Over the past centuries the world has undergone a drastic transformation as the quest for new lands and trade have forced people to confront vastly different cultures and ways of life. This phenomena was kicked into overdrive with the advent of rapidly growing technology enabling mobility and communication between members scattered across the globe.
Inevitably, politically bounded territories contained a number of different ethnicities and cultures. In states where divisive rhetoric was used to pit the majority community against the minority, violence and segregation often ensued. A prime, and recurring example, is India post partition. It can be argued that colonial constructs are to blame for communal tension, but the codification of identities is a process so ingrained in how we view other humans today that it cannot be undone. However, exposure to difference among us paradoxically enough shows us how similar to each other we really are, regardless of background, culture, or skin tone. Finding humanity within someone or some culture thought to be so alien removes the blinders of ‘the other’. This is imperative for an entire nations growth, as progress cannot be achieved unless all sections of the country are moving forward.
Social stratums in the past were defined purely across race lines, whereas now economic class is playing a greater role in defining social hierarchies across the globe. As the past century has shown us, neoliberal economic policies have served to mostly benefit the upper echelons of societies while the remaining sliver of resources are left to the middle and lower classes. With global inequality reaching unprecedentedly shocking levels, partially leading to the rise of right-wing populist movements across the globe, greater wealth redistribution and social inclusion ought to be paramount features of social policy; in order to avoid a violent social and political overhaul.
In India, the Right to Education Act Section 12 (1)(c) is an exemplary law that mandates private schools to admit children from economically weaker sections and disadvantaged groups for at least 25% of seats in entry classes (nursery, KG or grade1), free of cost. These children will be provided free tuition, books and uniforms till the completion of Grade 8 and the private schools will be reimbursed by the government. While RTE Section 12 (1)(c) is a progressive provision that on paper has a number of benefits, the nature of the Indian state prevents them from being actualized. India’s government resources are spread too thinly across many fields of varying importance to ensure the implementation of such a reformist act, which leaves NGOs like Indus Action to fill the void.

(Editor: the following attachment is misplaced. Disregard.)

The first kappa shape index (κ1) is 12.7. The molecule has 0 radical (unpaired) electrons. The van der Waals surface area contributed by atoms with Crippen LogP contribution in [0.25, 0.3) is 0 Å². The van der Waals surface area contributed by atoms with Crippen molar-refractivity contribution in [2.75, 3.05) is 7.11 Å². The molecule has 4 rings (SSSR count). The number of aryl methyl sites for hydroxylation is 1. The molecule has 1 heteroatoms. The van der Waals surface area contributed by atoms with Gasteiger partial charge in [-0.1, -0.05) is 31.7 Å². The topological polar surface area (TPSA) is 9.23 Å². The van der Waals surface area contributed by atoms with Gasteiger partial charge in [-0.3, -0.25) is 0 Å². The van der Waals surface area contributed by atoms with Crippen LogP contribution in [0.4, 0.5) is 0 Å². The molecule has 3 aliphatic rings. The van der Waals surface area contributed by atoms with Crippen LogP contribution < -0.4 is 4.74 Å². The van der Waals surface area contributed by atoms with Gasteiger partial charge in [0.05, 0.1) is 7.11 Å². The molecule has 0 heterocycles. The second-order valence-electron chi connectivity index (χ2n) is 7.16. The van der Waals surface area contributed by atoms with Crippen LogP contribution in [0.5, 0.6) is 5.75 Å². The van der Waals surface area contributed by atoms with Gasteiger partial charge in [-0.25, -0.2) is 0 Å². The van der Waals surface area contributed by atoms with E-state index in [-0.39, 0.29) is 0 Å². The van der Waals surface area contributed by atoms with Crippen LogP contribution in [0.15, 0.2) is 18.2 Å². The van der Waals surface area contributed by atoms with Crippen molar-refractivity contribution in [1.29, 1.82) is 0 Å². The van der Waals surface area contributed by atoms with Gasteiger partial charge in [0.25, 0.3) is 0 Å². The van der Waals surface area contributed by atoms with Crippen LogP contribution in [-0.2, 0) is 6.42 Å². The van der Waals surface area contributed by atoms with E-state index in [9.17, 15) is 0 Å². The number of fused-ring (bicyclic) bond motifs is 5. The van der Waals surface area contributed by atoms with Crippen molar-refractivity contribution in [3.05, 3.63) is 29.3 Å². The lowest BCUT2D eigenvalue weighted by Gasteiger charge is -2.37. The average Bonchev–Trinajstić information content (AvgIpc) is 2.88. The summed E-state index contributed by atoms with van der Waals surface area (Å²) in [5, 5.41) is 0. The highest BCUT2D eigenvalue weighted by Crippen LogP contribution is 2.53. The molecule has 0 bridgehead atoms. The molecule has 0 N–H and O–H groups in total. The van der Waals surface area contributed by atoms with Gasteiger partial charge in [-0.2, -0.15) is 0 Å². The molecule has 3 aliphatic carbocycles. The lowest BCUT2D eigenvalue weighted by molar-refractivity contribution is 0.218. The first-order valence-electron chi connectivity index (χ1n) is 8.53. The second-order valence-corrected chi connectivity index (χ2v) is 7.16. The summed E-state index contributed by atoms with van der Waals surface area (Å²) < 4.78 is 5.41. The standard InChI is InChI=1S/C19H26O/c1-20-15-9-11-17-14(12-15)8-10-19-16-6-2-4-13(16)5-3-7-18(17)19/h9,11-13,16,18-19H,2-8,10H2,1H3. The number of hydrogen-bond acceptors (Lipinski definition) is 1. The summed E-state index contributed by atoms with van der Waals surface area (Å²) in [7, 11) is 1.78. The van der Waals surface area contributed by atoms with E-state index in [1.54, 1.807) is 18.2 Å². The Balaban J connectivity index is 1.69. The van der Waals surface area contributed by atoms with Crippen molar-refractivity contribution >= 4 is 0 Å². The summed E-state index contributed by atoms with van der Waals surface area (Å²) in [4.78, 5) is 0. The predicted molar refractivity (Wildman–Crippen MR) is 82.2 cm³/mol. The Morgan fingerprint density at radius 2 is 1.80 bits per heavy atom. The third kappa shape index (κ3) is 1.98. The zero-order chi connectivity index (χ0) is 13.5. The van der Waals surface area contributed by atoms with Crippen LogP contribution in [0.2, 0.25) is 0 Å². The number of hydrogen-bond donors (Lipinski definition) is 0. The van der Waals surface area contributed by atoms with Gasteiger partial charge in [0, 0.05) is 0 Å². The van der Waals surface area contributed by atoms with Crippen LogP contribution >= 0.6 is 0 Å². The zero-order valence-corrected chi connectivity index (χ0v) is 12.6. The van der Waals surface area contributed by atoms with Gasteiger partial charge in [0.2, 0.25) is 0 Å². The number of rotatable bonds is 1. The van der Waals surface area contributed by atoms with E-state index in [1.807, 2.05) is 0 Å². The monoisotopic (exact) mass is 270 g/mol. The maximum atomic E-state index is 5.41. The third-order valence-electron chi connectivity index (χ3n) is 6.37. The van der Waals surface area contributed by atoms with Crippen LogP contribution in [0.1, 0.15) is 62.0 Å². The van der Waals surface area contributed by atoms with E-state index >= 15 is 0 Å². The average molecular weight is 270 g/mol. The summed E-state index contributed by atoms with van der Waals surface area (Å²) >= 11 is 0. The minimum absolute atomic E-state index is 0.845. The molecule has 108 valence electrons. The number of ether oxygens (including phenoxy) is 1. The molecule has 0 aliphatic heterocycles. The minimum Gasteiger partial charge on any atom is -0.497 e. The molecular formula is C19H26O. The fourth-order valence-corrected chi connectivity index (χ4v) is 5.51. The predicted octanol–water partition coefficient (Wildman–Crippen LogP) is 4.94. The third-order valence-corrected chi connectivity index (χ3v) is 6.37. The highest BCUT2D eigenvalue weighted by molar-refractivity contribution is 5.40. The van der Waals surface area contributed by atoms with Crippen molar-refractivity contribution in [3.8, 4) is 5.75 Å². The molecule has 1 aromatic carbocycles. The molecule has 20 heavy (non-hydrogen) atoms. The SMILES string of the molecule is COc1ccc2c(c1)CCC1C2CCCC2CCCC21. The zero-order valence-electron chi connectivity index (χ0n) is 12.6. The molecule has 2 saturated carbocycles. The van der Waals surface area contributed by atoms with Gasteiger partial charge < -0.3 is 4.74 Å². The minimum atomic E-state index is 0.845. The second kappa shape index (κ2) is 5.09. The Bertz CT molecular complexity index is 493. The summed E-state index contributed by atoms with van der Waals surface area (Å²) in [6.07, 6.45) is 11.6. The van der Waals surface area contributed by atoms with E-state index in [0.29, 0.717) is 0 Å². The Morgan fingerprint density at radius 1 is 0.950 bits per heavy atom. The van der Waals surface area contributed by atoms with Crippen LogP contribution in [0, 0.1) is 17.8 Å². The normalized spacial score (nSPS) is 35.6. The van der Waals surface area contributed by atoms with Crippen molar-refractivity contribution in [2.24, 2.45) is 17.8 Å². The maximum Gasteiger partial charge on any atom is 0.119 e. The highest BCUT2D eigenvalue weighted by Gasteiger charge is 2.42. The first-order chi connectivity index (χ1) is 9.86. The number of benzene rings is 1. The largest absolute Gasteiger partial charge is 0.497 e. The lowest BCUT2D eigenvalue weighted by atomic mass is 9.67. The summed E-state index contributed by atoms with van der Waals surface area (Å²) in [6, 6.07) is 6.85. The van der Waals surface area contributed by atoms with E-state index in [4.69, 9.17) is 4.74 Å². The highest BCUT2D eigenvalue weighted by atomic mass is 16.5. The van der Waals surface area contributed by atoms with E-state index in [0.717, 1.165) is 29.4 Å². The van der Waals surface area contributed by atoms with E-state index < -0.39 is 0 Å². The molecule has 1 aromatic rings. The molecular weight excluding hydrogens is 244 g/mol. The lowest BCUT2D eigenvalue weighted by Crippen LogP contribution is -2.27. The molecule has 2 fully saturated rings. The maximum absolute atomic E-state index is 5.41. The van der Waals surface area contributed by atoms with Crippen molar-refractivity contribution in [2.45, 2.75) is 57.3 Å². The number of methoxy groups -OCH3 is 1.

This provision can have an immense impact for India’s future if implemented fully. Aside from sowing the seeds for a socially and economically inclusive society, it empowers more young people with the choice of career path. This will contribute to the gradual transition away from an agrarian economy, which India is currently very reliant upon and is the source of widespread grievances across the nation given the decline in the agricultural sector due to MNC’s monopolizing seed trade and the forces of globalization. Furthermore, upward social mobility will be a natural consequence of this policy, which will strengthen the middle class of India and allow more citizens to be involved in the democratic process. RTE Section 12 (1)(c) is therefore a bold initiative that, if implemented correctly, will enhance participatory democracy at a grassroots level.
Do check out the massive efforts of Indus Action to bridge this policy implementation gap!
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